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Doctors encourage men to get checked too during Breast Cancer Awareness Month

Andrew Hyman
Updated: October 10, 2019 11:40 PM
Created: October 10, 2019 11:36 PM

ROCHESTER N.Y. (WHEC) — From September 2016 to 2017 Rochester Attorney Jim Hinman's life involved hats, wigs, and intense treatment, with several ups and downs along the way.

"It was a rough road," Hinman said.

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That’s because, after months of putting off what he says was a weird feeling in his breasts, he was diagnosed with stage two breast cancer.

News10NBC’S Andrew Hyman: Did you know that men could get breast cancer before you were diagnosed?
Hinman: Theoretically, yes I knew that it was possible, but it's so unlikely, that's why that thought never crossed my mind."

According to Dr. Avice O’Connell at the Wilmot Cancer Center at Strong Hospital, he's not alone.

She says breast cancer is rare in men as men have a one in 1,000 chance at being diagnosed. Roughly 2,600 men are diagnosed every year and about 500 patients die.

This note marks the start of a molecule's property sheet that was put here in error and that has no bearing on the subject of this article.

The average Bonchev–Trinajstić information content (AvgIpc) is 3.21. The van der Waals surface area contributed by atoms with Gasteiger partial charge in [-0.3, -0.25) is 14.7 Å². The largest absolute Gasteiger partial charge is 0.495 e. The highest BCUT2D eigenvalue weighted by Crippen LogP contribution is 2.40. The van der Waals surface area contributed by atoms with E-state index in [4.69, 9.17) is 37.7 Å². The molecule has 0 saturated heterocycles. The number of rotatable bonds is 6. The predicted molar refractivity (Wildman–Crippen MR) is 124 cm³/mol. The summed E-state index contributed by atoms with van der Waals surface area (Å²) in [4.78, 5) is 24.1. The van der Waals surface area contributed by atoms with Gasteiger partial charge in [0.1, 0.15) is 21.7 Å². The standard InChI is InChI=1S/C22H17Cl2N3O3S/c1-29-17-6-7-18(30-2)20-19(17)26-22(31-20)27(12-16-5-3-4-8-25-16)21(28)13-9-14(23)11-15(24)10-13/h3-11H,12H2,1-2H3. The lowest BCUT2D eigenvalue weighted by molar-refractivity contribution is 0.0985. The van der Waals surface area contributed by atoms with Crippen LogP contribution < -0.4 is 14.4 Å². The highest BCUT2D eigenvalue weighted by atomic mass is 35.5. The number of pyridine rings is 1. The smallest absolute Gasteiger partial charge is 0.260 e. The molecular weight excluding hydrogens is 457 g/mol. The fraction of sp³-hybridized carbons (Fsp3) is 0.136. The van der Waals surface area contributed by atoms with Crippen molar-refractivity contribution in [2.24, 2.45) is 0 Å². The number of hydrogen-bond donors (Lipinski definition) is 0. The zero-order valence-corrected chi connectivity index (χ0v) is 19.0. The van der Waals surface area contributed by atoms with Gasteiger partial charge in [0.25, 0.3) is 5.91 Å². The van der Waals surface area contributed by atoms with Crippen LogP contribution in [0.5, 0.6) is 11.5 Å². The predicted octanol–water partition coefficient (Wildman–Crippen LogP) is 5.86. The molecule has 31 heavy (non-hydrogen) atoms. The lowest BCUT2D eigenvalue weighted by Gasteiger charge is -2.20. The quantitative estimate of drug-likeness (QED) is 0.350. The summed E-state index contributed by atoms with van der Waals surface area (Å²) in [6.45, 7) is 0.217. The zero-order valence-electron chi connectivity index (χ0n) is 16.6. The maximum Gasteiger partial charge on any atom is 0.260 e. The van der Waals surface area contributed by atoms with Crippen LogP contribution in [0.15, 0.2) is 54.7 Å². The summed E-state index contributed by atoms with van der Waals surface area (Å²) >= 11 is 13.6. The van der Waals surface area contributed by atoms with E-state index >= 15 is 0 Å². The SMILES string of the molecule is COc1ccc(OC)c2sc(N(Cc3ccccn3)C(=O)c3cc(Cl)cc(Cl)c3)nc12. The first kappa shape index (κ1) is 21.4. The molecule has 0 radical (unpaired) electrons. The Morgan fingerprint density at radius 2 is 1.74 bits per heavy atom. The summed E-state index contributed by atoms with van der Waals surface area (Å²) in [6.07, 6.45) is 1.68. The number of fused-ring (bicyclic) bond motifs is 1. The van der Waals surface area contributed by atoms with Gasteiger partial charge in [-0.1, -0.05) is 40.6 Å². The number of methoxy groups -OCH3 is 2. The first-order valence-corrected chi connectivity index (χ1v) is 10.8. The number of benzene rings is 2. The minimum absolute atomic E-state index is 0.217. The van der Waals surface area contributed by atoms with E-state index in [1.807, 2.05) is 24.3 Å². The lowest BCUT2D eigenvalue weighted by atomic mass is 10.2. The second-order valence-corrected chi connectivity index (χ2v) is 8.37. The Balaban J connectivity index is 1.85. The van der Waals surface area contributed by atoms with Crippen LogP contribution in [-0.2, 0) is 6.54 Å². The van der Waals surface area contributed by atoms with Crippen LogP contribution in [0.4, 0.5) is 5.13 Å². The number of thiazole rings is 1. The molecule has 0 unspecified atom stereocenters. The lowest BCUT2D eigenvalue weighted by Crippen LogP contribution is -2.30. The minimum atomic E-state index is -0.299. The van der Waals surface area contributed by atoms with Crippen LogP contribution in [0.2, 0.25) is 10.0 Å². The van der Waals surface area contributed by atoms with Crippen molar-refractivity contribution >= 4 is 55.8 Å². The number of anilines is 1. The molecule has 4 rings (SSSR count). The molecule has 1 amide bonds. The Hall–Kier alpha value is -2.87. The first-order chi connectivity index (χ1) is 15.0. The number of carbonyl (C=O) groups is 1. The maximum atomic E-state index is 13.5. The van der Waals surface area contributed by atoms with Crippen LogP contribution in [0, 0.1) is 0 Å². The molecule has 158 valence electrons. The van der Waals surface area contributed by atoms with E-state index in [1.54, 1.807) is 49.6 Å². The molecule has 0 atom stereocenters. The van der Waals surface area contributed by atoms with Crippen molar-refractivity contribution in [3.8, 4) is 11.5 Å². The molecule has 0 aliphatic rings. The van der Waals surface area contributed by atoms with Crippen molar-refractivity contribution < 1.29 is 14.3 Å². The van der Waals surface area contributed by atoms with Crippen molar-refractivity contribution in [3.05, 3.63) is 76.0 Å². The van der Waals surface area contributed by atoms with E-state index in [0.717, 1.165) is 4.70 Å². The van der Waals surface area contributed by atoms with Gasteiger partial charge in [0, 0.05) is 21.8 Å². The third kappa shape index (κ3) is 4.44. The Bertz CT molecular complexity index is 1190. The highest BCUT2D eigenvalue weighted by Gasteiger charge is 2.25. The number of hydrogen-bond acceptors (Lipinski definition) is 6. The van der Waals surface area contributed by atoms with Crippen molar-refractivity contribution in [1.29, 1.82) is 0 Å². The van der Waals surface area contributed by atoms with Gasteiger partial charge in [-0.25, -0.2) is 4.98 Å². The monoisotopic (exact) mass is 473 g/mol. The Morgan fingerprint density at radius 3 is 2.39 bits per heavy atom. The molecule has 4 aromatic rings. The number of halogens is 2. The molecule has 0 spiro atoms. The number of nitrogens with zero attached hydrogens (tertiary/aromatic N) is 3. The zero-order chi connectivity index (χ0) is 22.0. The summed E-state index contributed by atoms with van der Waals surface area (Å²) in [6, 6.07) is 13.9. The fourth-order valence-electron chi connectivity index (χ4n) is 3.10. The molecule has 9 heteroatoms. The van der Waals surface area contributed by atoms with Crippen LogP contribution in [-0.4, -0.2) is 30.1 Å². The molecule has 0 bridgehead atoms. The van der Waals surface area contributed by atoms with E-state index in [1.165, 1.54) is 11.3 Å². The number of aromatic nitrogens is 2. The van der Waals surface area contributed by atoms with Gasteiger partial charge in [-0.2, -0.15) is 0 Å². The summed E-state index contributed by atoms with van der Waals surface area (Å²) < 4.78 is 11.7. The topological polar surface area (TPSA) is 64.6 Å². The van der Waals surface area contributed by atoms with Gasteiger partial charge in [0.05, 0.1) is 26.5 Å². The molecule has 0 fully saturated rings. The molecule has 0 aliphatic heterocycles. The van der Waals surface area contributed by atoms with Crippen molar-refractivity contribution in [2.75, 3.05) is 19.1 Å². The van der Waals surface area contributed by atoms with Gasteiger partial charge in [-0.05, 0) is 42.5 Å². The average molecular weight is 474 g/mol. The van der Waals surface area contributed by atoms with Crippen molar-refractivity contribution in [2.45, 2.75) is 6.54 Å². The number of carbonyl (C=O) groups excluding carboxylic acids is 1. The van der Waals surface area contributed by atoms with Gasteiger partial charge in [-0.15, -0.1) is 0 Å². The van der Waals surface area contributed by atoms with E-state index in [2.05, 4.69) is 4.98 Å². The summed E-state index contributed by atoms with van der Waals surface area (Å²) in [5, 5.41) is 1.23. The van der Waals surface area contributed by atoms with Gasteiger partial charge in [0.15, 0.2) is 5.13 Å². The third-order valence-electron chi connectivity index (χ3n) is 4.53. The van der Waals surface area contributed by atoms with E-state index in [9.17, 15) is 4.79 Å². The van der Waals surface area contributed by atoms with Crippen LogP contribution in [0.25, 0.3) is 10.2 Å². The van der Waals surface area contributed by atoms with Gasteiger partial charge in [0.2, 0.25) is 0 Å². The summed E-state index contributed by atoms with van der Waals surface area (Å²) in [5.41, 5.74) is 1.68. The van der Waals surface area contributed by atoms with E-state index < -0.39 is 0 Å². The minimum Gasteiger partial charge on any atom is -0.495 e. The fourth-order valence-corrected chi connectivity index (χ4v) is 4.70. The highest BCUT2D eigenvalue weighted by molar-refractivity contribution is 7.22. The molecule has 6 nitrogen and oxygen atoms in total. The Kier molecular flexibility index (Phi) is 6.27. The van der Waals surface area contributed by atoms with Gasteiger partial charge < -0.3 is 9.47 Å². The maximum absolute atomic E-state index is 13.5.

O’Connell says by the time most men get checked, the cancer is already far along.

"Because men aren't aware, and they are not as quick to check or seek help," O’Connell said.

O’Connell screens men every year and she says when they develop symptoms, like pain, or a lump in their breast, some brush it off, much like Hinman did. She says part of that is simply due to embarrassment. 

"They're embarrassed to tell anyone, they're embarrassed to go to their doctor," she said.

O’Connell says most men who come in wind up not having cancer. Instead, they often have a benign condition known as “gynecomastia.” But, she still encourages a man to step forward if something does not feel right.

Hinman says he took a more positive approach to his diagnosis. He says there were not as many resources, like support groups or even wig availability, but says he understands his case was rare. He says getting checked is the right thing to do.

"Because if they don't, it won't go away, it will get worse," said Hinman.

Hinman says he has not had a reoccurrence in his cancer since he was cleared in 2017, but he still goes to get mammograms.

According to O’Connell, men in their 70s and African American men are most at risk. She says family history and genetics could increase your chances, too.

O'Connell says there are not regular mammogram screenings for men like there is for women. But, if you notice a bump or have questions about your genes, you are encouraged to speak to your doctor.

Click here for some more info on risks, and what to look for.


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